Dr. Jack L. Arnold
GIVING AND THE OFFERING PRINCIPLE AS TAUGHT BY APOSTLE PAUL
Before the Mosaic Law was given, Abraham and Jacob gave 10% of all they had to the Lord’s work. When the Mosaic Law was given, the Jew was required to give three tithes that amounted to about 23% per year over a three-year period. The Lord Jesus tithed as a Jew and gave approval to the tithing system. However, when Christ came and died, He did away with the Mosaic Law as a way of life. This, however, did not change the moral law of God in giving for he church which I believe is 10%. The New Testament silence on the tithe is really a proof that it continued rather than it was discontinued. However, the Christian is no longer required to give the festival tithe or the charity tithe because these were essential to the survival of the Jewish religion and nation. Instead of 23%, the Christian is required only to give 10%, following the pre-Mosaic example and according to the moral law of God that never changes. A tenth rightfully belongs to God. Yet, the motivation seems to be a little different in the New Testament. It is not just, “Give and you will be blessed,” but “You have been blessed, now give.”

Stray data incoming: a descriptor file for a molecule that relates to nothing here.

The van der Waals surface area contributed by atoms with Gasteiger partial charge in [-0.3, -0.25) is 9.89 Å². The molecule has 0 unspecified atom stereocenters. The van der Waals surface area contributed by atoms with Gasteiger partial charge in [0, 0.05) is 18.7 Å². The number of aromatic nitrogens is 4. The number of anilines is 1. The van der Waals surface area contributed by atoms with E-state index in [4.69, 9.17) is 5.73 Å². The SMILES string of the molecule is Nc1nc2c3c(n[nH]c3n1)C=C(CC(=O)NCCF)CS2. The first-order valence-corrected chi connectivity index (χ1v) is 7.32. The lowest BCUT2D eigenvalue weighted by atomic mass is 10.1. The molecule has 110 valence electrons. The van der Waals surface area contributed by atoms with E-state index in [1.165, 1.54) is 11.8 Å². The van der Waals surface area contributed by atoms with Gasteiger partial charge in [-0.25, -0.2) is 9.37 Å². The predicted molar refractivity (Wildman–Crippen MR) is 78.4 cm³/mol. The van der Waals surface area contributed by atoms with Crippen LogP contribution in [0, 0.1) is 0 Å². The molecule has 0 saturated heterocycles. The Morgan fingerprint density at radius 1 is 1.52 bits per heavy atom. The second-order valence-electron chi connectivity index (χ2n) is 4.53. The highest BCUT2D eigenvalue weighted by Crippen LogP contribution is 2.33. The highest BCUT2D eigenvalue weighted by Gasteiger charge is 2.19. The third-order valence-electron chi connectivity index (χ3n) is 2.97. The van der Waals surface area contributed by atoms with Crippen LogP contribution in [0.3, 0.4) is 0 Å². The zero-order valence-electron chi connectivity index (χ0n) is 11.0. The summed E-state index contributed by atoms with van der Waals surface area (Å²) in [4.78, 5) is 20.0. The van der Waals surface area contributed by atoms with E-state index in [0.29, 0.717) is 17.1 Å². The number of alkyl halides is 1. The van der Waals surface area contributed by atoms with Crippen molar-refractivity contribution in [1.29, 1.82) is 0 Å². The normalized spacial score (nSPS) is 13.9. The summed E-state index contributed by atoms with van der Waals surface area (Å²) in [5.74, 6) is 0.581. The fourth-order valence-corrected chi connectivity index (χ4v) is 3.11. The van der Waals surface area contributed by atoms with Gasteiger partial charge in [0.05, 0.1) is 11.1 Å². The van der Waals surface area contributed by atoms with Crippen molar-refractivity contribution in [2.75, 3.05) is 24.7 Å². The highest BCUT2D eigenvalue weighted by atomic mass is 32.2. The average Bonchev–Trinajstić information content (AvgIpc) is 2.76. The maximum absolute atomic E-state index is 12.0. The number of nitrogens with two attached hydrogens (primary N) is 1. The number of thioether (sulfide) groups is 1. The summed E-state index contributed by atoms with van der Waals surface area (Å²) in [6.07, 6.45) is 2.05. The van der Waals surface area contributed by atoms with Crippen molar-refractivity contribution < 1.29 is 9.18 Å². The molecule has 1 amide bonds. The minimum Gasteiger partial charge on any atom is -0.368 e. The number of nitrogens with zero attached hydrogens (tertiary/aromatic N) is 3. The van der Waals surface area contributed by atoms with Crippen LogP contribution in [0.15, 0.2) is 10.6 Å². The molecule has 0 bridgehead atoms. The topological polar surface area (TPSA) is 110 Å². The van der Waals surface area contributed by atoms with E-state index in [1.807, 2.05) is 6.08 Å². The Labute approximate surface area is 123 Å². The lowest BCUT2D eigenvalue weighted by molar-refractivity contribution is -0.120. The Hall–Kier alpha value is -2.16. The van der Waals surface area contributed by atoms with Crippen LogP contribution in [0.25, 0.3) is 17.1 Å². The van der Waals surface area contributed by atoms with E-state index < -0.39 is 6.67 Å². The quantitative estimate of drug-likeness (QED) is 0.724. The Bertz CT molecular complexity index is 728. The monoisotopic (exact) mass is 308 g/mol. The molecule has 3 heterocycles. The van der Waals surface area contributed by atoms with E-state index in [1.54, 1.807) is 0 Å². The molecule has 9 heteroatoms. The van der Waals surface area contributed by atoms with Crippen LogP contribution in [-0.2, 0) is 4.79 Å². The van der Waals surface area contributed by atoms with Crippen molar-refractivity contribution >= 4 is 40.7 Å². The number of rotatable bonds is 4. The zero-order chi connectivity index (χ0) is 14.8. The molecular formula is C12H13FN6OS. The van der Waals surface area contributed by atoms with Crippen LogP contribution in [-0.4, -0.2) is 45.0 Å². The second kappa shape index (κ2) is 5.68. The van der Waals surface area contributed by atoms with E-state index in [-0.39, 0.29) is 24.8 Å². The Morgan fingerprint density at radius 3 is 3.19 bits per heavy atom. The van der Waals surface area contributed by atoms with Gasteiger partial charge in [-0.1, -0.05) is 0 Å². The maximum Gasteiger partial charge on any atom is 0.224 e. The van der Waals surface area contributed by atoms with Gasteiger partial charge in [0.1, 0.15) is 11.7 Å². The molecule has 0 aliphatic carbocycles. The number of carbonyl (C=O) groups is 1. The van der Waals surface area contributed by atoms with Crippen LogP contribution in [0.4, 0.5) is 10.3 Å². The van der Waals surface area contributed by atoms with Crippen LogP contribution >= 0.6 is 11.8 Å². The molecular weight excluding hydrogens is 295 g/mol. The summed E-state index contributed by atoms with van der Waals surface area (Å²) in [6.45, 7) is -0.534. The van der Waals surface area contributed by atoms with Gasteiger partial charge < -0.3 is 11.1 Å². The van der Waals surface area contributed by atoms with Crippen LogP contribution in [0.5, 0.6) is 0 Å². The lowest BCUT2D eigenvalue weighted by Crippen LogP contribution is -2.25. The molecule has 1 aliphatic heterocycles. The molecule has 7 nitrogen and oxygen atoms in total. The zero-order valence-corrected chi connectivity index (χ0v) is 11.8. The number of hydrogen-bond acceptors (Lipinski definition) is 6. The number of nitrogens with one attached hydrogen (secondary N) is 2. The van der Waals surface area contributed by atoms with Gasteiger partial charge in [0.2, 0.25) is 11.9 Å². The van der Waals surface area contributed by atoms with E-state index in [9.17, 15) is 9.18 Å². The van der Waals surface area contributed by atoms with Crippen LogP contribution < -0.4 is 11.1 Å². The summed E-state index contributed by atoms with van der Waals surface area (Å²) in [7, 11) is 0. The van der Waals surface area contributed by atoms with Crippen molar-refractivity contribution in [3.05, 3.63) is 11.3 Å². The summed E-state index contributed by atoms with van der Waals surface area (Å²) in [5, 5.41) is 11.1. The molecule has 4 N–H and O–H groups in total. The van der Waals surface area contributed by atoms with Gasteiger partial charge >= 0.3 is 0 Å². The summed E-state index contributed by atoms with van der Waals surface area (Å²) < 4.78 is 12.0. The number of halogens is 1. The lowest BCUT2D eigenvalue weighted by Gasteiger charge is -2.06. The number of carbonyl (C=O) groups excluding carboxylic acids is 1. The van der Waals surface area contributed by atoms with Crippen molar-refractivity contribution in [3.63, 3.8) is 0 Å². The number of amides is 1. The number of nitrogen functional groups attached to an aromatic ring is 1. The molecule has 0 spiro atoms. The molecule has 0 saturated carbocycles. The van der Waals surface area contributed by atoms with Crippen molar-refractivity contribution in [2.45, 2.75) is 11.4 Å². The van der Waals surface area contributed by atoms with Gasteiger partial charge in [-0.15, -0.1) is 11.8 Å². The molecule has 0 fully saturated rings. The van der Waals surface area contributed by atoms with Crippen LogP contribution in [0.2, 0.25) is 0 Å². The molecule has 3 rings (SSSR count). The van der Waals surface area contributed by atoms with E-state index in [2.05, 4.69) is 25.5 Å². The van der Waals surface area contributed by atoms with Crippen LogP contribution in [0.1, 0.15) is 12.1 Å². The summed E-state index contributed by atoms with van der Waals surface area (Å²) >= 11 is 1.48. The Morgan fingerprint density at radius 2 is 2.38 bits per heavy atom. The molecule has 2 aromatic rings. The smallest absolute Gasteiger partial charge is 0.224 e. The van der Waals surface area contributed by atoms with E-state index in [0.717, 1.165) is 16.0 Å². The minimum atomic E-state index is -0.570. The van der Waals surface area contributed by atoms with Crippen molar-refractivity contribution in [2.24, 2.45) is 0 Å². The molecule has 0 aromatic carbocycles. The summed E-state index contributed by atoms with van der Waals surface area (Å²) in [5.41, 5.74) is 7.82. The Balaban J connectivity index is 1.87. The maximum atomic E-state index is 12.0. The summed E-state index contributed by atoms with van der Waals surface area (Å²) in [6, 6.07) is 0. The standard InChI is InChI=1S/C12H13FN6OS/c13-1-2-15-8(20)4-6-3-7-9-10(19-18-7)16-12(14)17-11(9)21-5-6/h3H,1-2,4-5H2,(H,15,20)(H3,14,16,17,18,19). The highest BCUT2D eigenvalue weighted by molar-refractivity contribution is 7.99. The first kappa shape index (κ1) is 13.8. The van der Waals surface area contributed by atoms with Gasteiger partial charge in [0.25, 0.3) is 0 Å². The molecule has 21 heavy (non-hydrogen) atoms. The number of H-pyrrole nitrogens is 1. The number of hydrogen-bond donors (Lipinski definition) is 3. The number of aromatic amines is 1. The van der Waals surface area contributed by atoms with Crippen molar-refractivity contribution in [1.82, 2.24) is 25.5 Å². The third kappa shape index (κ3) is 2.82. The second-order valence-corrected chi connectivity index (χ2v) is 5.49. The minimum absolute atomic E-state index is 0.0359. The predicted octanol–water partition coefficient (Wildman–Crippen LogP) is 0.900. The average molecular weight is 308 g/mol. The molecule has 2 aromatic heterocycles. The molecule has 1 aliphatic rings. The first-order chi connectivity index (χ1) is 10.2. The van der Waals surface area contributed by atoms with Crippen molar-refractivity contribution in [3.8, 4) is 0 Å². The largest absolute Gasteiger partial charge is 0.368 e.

In the New Testament epistles, it is basically only the Apostle Paul who gives thorough instructions on how to give in 1 Corinthians 16 and 2 Corinthians 8 and 9. The important thing to note is that these chapters have nothing to do with the tithe but are dealing with a special offering that was being taken up by the Gentile Christians to help the needy saints in Jerusalem. The churches were undoubtedly already tithing 10% to the Lord through the local church to support the ministry. To make this special offering to the Lord for the saints in Jerusalem, it would be a great sacrifice for these poor Gentiles. For I testify that they gave as much as they were able, and even beyond their ability. Entirely on their own, they urgently pleaded with us for the privilege of sharing in this service to the saints (2 Cor. 8:3-4). They gave this special offering over and above their 10% to the local church.
While 1 Corinthians 16 and 2 Corinthians 8 and 9 have nothing to do with the tithe, they do set forth some giving principles that may be applied to both the tithe and offerings.
The church of Jerusalem was passing through some difficult times. Those Jews who came to Christ were being persecuted. Because they chose to follow Christ, they lost family, friends, position and jobs. Many of the more wealthy Christians fled Jerusalem to avoid the persecution. The poorer Christians had to stay and the result was they were in dire financial straights.